I was stunned. Holding his hands, I prayed with him, slipped the money back into his hands, and left.
I wanted to go home and quickly busy myself with anything and everything because my pride was wounded and my encounter with him weighed heavy on me. “I don’t want your money, I’ve just been enjoying your time.”
I turned into the now empty church and slowly made my way to the tabernacle. During my encounter with Lenny, I thought I was supposed to be church to him, and I was. But in a more profound way, Lenny was Christ to me. He gave me the most prized possession of his attention. And I received it, but could only muster up what I thought he wanted in return: a lackluster, half-hearted, materialistic gift. All he wanted was me but I didn’t think that I was enough. I rarely think that me, just as I am, am enough.
My heart was pierced by the swiftness into which he ceased to be Lenny and thoroughly became Christ.
How many times have I assumed what Jesus wanted? How many times have I given Jesus the gift of Cain rather than the gift of Abel? How many times have I withheld my very self from Him?
I’ve often times been hesitant with giving Jesus everything because what if Jesus asked for something that I wasn’t ready to give? How could I ensure that I would be, well, comfortable? And what would I have left for myself? If it sounds selfish, that’s because it is selfish and it’s the reality of my sinfulness.
I was afraid to give Lenny all my money because I placed a disordered value on it. To him, more valuable than money was me and my time. In the same way, I place disordered value on materials, ideas, and situations and hesitate to offer them to Jesus in full and all He wants from me is me… Just me and my time.
The important lesson I learned underneath the 175 year old fig tree didn’t start there. It actually began on the wood of two other trees over 2,000 years ago: the wood of the manger and the wood of the cross.
God knew—and knows—that as much as we strive for holiness, we would get it wrong, and the only rectification for out sanctification could not come from us, but from One like us but perfect in every way. He gave His only Son to leave the glory of Heaven for the manger in Bethlehem. The wood that held our Savior was the first altar of offering from Jesus.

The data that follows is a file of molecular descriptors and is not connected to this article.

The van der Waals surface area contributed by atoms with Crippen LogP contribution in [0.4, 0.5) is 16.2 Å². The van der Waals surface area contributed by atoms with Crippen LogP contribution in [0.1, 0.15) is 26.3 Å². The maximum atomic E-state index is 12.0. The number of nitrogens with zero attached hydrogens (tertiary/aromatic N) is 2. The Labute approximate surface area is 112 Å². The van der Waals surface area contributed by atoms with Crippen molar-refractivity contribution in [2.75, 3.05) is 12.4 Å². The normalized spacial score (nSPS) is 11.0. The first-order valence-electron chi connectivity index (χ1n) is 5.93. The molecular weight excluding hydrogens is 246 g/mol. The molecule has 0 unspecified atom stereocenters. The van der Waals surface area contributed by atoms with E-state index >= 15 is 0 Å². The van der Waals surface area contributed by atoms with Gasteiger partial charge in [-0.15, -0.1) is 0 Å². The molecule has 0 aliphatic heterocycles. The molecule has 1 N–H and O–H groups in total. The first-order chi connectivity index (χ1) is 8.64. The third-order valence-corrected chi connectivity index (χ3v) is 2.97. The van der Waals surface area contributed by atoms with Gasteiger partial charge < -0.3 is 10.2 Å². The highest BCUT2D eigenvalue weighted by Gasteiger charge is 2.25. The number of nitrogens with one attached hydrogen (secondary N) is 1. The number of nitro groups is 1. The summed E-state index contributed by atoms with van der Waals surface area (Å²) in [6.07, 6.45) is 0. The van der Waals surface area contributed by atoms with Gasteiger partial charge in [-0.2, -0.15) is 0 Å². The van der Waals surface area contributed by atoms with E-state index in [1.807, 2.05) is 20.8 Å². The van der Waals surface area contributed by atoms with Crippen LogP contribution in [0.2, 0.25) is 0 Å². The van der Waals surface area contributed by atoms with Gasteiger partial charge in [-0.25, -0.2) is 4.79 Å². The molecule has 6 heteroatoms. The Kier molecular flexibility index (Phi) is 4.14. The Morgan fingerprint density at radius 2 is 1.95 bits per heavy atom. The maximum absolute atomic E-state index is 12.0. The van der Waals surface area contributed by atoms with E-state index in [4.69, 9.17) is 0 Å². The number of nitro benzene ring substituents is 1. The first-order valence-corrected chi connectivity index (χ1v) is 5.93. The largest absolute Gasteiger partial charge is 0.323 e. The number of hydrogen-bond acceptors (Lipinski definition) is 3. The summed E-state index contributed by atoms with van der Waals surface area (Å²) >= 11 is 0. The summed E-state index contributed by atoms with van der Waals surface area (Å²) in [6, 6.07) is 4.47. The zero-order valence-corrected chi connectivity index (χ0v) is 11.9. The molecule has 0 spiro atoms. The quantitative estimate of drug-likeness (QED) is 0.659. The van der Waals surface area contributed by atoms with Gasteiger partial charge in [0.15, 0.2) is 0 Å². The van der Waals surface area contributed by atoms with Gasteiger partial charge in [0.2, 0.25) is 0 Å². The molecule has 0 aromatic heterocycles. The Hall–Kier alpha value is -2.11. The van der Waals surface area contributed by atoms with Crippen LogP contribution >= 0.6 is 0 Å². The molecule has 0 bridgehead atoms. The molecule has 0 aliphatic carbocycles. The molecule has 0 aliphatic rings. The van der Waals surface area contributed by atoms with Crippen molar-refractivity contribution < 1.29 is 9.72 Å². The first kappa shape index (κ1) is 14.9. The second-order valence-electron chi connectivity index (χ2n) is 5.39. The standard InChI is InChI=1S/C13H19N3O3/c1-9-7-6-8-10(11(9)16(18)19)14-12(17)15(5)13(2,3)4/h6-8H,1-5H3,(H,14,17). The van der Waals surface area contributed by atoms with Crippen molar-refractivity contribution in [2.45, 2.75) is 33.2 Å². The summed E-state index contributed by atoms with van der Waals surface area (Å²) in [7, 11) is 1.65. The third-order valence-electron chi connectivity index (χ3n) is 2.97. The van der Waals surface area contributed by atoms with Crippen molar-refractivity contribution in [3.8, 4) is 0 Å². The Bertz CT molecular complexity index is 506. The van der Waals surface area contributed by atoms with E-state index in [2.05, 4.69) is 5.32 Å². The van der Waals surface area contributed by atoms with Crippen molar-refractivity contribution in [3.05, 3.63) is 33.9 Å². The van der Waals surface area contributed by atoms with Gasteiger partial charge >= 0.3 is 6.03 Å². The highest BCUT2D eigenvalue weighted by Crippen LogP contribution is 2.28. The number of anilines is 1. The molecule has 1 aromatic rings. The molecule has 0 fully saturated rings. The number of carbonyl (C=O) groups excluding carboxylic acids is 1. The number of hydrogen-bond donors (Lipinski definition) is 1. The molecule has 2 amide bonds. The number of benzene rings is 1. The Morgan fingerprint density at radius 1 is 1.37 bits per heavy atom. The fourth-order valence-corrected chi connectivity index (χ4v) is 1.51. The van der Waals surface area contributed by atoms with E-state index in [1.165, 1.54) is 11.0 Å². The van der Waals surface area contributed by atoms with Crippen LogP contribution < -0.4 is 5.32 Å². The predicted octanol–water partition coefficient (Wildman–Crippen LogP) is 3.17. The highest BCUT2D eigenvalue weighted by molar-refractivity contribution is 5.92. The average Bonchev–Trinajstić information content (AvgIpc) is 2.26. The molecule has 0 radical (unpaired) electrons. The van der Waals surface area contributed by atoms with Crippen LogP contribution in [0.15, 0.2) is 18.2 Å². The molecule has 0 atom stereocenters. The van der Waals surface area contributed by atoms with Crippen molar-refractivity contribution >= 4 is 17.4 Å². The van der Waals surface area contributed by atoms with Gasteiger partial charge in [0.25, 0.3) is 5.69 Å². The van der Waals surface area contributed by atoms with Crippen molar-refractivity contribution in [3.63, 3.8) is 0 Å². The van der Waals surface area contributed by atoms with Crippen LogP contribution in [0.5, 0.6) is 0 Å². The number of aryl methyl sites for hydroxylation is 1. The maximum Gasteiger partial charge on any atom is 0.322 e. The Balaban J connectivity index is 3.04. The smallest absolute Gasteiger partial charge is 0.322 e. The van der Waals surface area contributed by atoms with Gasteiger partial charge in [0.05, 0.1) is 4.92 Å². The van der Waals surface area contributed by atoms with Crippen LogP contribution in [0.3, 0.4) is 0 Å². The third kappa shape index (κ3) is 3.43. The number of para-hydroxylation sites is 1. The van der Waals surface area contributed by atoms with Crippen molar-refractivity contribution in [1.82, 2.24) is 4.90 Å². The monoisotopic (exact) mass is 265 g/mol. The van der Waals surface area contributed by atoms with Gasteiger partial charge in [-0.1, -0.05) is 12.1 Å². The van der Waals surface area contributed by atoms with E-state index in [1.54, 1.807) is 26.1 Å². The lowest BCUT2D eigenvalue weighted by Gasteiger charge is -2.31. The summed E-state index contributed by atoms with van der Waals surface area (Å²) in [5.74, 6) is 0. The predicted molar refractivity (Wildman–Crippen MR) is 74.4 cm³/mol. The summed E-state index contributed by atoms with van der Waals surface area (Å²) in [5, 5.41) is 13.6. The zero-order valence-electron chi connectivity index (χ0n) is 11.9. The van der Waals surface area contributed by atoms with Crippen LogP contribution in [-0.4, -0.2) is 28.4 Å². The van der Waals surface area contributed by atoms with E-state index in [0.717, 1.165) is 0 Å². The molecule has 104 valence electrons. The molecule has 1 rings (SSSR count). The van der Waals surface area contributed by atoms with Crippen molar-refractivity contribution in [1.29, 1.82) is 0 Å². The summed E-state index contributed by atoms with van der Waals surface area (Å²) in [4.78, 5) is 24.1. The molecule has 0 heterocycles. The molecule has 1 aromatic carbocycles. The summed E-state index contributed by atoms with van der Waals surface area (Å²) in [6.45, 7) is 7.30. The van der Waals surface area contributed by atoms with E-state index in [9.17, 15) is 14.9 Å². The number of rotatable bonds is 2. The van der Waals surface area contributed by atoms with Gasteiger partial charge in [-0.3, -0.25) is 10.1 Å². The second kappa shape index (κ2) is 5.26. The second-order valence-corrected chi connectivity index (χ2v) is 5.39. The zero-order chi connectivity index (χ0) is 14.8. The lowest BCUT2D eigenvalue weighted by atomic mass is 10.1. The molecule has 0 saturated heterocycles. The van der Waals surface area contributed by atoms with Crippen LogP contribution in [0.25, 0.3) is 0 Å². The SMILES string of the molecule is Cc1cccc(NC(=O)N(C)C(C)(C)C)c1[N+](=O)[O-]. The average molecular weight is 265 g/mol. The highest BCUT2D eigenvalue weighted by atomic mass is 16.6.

And He wasn’t done. His very self was given on the cross where Jesus gave both you and I everything to the point where no drop of blood or water was spared. His anxiety in Gethsemane was for us. Taking on every lie, curse, and revilement was for us. Every slap, slash, spit, and splinter was for us. Every bruise and every nail was for us. Every breath especially the last exhale was for you and me.
And what He wants from us is just that…us. Our presence. Our time. Our love. Our attention. Us.
We can struggle with giving Jesus the things we “think” that He wants, but this Lent, let’s strive to be present to Him and to allow Him to be present to us. The more that we choose to be in love with Jesus, the easier it will become to let go of everything else because of love.
I held back under the tree but Jesus still gives and gives, and even forgives, and gives again. Let’s learn from our beloved, “In this is love: not that we have loved God, but that he loved us and sent his Son as expiation for our sins. Beloved, if God so loved us, we also must love one another. No one has ever seen God. Yet, if we love one another, God remains in us, and his love is brought to perfection in us.” 1 John 4:10-12
Chika Anyanwu is an international Catholic evangelist and author currently based in Anaheim, California. She has shared her love for Jesus as a confirmation coordinator and young adult minister in Southern California, is a two-time alumna of the National Evangelization Teams Ministries, is a devotional writer for Blessed Is She, and was an area contact for Life Teen. Her book, My Encounter: How I Met Jesus in Prayer is the perfect pocket-sized testimonial and devotional for all ages. Chika is a part of a big and beautiful Nigerian family, loves coffee, and strives for sainthood every day although bad drivers challenge her sanctity.